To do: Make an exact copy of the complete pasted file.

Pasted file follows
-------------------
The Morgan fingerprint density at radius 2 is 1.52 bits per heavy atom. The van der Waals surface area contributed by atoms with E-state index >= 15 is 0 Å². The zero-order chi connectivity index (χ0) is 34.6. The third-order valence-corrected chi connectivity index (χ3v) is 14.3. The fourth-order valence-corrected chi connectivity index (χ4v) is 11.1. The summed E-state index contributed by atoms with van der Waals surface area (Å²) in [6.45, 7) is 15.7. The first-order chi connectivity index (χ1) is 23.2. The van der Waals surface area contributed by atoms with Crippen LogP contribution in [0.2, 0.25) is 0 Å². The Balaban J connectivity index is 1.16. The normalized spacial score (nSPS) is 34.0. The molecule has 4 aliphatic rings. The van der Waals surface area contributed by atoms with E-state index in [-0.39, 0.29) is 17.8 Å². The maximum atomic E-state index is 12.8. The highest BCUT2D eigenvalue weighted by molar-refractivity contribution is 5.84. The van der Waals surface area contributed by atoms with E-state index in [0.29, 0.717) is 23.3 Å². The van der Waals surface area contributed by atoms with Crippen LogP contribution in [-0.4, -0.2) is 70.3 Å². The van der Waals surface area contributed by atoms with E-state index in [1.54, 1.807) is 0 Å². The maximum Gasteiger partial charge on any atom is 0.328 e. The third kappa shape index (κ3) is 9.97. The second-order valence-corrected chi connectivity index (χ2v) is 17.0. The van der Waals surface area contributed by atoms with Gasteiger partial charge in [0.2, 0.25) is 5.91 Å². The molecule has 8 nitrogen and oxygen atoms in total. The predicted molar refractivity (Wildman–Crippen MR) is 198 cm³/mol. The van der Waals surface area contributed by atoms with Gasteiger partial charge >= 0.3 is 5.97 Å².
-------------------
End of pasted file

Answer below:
The Morgan fingerprint density at radius 2 is 1.52 bits per heavy atom. The van der Waals surface area contributed by atoms with E-state index >= 15 is 0 Å². The zero-order chi connectivity index (χ0) is 34.6. The third-order valence-corrected chi connectivity index (χ3v) is 14.3. The fourth-order valence-corrected chi connectivity index (χ4v) is 11.1. The summed E-state index contributed by atoms with van der Waals surface area (Å²) in [6.45, 7) is 15.7. The first-order chi connectivity index (χ1) is 23.2. The van der Waals surface area contributed by atoms with Crippen LogP contribution in [0.2, 0.25) is 0 Å². The Balaban J connectivity index is 1.16. The normalized spacial score (nSPS) is 34.0. The molecule has 4 aliphatic rings. The van der Waals surface area contributed by atoms with E-state index in [-0.39, 0.29) is 17.8 Å². The maximum atomic E-state index is 12.8. The highest BCUT2D eigenvalue weighted by molar-refractivity contribution is 5.84. The van der Waals surface area contributed by atoms with E-state index in [0.29, 0.717) is 23.3 Å². The van der Waals surface area contributed by atoms with Crippen LogP contribution in [-0.4, -0.2) is 70.3 Å². The van der Waals surface area contributed by atoms with E-state index in [1.54, 1.807) is 0 Å². The maximum Gasteiger partial charge on any atom is 0.328 e. The third kappa shape index (κ3) is 9.97. The second-order valence-corrected chi connectivity index (χ2v) is 17.0. The van der Waals surface area contributed by atoms with Gasteiger partial charge in [0.2, 0.25) is 5.91 Å². The molecule has 8 nitrogen and oxygen atoms in total. The predicted molar refractivity (Wildman–Crippen MR) is 198 cm³/mol. The van der Waals surface area contributed by atoms with Gasteiger partial charge >= 0.3 is 5.97 Å².